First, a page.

FIGURE 1. The biogenesis and function of MicroRNAs (miRNA) and the repression of gene expression. Biosynthesis of miRNAs begins in the nucleus and RNA polymerase II-dependent transcription produces capped polyadenylated transcripts known as primary miRNAs (pri-miRNAs). Pri-miRNA is processed by the RNase III endonuclease, Drosha, into a stem-loop structure known as the precursor miRNA (pre-miRNA). Pre-miRNA is transported from the nucleus to the cytosol by Exportin 5 and further processed by the second RNase III, Dicer, to generate miRNA duplexes. Posttranscriptional gene silencing occurs when the mature miRNA is then loaded into the miRNA-induced silencing complex and binds to the 3′ UTR of target mRNAs with either complete or partial complementarity.
FIGURE 2. Role of MicroRNAs (miRNAs) in the development and progression of diabetic kidney disease. MiR-21 and miR-214 are classified as fibrotic genes. In contrast, let-7, miR-29, and miR-200 families are classified as antifibrotic genes.
More recently, single nucleotide polymorphisms (SNPs) in miRNAs and their connection to diabetes have also received much attention. The SNPs have been shown to impact on every aspect of miRNA biology, from transcription and biogenesis to altered targeting of miRNA to their binding sites. More specifically, some miRNA SNPs have been associated with type 1, type 2, and gestational diabetes, as well as diabetic complications (Gong et al., 2012; Li and Lei, 2015; Moszyńska et al., 2017; Zhuang and Wang, 2017; Chen et al., 2019; Zhang et al., 2019); however the impact of miRNA-related SNPs in DKD is beyond the scope of this review.
It is postulated that the interplays between metabolic and hemodynamic pathways such as hypertension, the renin-angiotensin-aldosterone system, and vasoactive hormones plays an important role in the development and progression of DKD (Cooper, 2001). We have previously reviewed the role of miRNA associated with the metabolic and hemodynamic pathways contributing to the progression of DKD (Hagiwara et al., 2013). In recent years, several miRNAs contributing to renal fibrosis and EMT have been reported and it is thought that targeting these could lead to novel antifibrotic therapeutic treatments in DKD (Reidy et al., 2014; Lin et al., 2018). We have provided a list of validated mature miRNAs and their targets relevant to DKD in Table 1. In this review, we focus on the role of miRNAs contributing to renal fibrosis in the context of DKD. Some of these miRNAs related to fibrosis are summarized in Figure 2 and are outlined below.
Antifibrotic MicroRNAs in Diabetic Kidney Disease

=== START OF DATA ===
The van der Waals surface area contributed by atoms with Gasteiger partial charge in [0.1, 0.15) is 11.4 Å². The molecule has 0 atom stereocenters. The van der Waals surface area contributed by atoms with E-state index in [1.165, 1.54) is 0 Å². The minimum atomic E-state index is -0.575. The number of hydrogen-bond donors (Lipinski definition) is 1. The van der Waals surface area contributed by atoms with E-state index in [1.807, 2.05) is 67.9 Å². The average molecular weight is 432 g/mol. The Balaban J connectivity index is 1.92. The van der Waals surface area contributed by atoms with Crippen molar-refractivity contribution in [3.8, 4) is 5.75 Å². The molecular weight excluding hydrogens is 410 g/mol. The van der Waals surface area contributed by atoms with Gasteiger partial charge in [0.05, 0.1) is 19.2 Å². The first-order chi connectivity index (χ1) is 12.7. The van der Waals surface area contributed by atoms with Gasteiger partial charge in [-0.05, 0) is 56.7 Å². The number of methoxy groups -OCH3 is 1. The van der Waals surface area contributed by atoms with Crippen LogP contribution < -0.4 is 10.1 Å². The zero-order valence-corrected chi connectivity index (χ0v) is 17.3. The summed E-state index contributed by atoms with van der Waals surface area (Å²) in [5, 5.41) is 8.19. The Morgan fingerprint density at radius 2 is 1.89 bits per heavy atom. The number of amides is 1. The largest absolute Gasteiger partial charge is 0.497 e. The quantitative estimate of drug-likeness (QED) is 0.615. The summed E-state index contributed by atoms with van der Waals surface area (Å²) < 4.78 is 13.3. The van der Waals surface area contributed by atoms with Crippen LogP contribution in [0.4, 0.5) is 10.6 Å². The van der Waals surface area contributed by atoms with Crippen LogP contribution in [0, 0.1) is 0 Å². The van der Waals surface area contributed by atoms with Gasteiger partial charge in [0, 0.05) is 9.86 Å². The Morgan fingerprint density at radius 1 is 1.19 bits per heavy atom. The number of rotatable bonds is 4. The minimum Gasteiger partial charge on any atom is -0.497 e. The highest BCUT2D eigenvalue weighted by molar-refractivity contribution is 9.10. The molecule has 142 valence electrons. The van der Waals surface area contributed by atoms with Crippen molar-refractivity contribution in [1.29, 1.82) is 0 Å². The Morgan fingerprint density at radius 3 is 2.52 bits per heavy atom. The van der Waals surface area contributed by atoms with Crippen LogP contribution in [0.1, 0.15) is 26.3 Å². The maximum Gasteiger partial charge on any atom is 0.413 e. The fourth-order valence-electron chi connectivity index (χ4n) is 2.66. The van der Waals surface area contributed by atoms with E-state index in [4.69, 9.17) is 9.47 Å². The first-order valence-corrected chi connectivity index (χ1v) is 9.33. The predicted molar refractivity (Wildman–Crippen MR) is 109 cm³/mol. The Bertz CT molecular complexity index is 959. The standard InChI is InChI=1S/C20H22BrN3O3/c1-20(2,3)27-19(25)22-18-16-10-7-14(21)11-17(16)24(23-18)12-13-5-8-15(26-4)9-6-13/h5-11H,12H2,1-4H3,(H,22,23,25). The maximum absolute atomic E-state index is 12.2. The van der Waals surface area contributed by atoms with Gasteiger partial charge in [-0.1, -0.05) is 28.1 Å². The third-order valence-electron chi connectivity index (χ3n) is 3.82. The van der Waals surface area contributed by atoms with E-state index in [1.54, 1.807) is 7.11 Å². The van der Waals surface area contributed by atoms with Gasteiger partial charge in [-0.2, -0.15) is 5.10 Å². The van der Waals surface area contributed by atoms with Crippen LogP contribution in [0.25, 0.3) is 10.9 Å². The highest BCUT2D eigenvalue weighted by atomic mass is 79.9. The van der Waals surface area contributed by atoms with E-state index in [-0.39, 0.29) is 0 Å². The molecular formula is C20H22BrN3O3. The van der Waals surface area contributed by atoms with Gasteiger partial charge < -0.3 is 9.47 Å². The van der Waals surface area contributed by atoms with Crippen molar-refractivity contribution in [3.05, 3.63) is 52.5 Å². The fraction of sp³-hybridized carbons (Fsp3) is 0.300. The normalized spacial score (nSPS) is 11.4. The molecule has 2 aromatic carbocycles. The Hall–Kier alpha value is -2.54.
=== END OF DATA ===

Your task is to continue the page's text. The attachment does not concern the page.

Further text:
Several miRNAs associated with DKD are considered to be negative regulators of fibrotic pathways.
Let-7, one of the first miRNAs to be discovered, was in Caenorhabditis elegans as an essential developmental gene (Tolonen et al., 2014). Since then, the let-7 family of miRNAs was found to be highly conserved in many species, playing a key role as inhibitory factors regulating stem cell reprogramming. This family also regulates the deposition of the ECM in breast, pancreatic, and oral cancer cells (Chang et al., 2011; Dangi-Garimella et al., 2011; Thornton et al., 2012). Moreover, the let-7 family has also been described as negative regulators of renal fibrosis. Renal let-7 expression levels were found to be decreased in a mouse unilateral ureteral obstruction (UUO) model, where upregulation of TGF-β expression is normally observed. Let-7b decreases ECM protein expression through a mechanism that involves the TGF-β mothers against decapentaplegic homolog (Smad) 3 pathway. This is probably due to the direct inhibition of let-7 on the TGF-β receptor-mediated signaling, as demonstrated in rat proximal tubular epithelial cells (NRK52E) (Brennan et al., 2013; Tolonen et al., 2014; Wang et al., 2014).
EndMT is also thought to be an important driver of renal fibrosis. The let-7 family has anti-EndMT effects, and interestingly, the fibroblast growth factor (FGF) receptor is involved in EndMT through the regulation of let-7 expression (Chang et al., 2011). The antifibrotic peptide N-acetyl-seryl-aspartyl-lysyl-proline (AcSDKP) is one of the endogenous substrates of angiotensin-converting enzyme (ACE) and hydrolyzed by it. Kanasaki et al. (Nagai et al., 2014) showed that dual treatment with ACE inhibitor (ACEi) and AcSDKP improved renal fibrosis by inhibiting EndMT more than ACEi treatment alone in diabetic CD-1 mice. The antifibrotic and anti-EndMT actions of AcSDKP have been associated with the upregulation of let-7 levels and reduced TGF-β signaling in these mice (Nagai et al., 2014; Nitta et al., 2016; Srivastava et al., 2020). Let-7 downregulated high mobility group A2 (HMGA2) which is involved in EMT in human pancreatic cancer cells. HMGA2 is a chromatin factor that is mainly expressed in undifferentiated tissues and mesenchymal tumors (Watanabe et al., 2009; Lamouille et al., 2014). Let-7 was significantly downregulated and HMGA2 was markedly upregulated in the tissue samples of DKD mice and renal mesangial cells (MCs) cultured under high glucose conditions (Wang et al., 2019). Let-7 also modulates the TGF-β pathway that is a potent driver of EMT in renal tubular epithelial cells (Wang et al., 2012a). Crosstalk between antifibrotic miRNA, in particular miR-29, and Let-7 is also important in endothelial cells homeostasis via a complex set of interactions involving FGF receptor phosphorylation and TGF-β receptor activation. This crosstalk is enhanced via the antifibrotic peptide AcSDKP, whose renoprotective action appears to be via maintenance of the cross-regulation between miR-29 and let-7 (Srivastava et al., 2019). Indeed, there is extensive crosstalk between many miRNAs and the pathways they regulate since each miRNA can target multiple genes, often in related pathways. The studying of individual miRNAs and isolated targets is often difficult because of this regulatory overlap.